Remember to Say Thank You
Strap in, I'm going to write something extremely controversial here: Yes, you can thank someone with an email or a phone call. We all know traditional thank-you etiquette calls for a handwritten, snail-mail note, but I've seen it happen all too often: You keep meaning to find a nice thank-you card or choose some pretty stationery. But something comes up: a crisis, some project at work, football season. And time passes, as it does. Before long, it's too late. And then a chance encounter with the would-be, should-have-been recipient of the phantom note sends you slinking into the shadows, quivering in breathless social shame.
Yes, write thank-you notes! It's a little social confection everyone loves to receive. But if more than a few days go by and you haven't mailed it, then for goodness' sake, send an email or make a heartfelt call. It's a million and 12 times better than doing nothing at all. The rule of thumb is if you thank someone digitally, the email should include more personal thoughts to help make up for the absence of the personal touch your handwriting evokes.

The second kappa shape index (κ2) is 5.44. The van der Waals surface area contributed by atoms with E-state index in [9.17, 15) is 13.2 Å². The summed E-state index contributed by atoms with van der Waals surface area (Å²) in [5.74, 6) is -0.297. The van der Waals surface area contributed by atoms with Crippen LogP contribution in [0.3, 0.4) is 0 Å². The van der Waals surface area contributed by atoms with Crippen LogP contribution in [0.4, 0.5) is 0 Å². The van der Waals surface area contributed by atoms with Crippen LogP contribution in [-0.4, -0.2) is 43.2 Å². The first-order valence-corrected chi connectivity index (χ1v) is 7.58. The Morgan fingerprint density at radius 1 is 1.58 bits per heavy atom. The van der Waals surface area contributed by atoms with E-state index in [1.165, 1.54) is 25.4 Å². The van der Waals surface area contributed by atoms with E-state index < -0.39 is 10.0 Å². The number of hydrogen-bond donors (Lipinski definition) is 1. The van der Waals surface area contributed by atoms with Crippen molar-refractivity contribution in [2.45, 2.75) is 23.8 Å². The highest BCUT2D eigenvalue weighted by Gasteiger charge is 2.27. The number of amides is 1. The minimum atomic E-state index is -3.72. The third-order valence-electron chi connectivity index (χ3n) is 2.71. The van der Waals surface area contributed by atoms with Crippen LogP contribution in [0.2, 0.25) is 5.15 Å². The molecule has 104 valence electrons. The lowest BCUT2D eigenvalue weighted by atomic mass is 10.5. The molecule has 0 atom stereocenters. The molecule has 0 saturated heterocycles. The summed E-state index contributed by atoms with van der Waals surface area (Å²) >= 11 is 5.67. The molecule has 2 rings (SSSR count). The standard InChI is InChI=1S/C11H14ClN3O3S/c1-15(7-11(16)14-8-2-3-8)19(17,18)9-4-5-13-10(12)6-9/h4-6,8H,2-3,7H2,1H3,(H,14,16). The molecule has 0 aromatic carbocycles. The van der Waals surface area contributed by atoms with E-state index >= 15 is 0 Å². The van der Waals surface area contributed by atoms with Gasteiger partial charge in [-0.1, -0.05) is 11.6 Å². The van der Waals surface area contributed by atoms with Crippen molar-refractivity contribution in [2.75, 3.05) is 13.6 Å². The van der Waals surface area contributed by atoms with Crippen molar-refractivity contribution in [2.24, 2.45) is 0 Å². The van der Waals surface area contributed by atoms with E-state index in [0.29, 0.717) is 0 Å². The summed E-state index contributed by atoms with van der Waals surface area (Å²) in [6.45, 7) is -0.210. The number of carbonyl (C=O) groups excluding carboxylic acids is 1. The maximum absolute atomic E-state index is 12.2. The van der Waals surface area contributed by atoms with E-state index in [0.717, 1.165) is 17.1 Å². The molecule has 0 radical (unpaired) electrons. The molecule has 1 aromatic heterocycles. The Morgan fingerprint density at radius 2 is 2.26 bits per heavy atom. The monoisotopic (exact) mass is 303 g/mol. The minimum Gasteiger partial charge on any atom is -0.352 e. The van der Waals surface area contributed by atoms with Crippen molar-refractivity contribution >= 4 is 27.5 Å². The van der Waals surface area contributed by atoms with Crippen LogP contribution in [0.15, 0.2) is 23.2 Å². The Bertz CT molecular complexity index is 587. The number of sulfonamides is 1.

Recount a funny moment from the event, ask for the dessert recipe if you loved it and comment on how amazing your host looked. Attaching a photo is always good for bonus points, but what you want the recipient to feel is the love. You know how exhausted you feel after hosting an event—cleaning up the house, busting your buns in the hot kitchen, serving dinner or tea or whatever, making sure everyone has a raucous good time and then cleaning up again afterward and dragging the trash to the curb. So break out the gracious words, and thank 'em any way you can!
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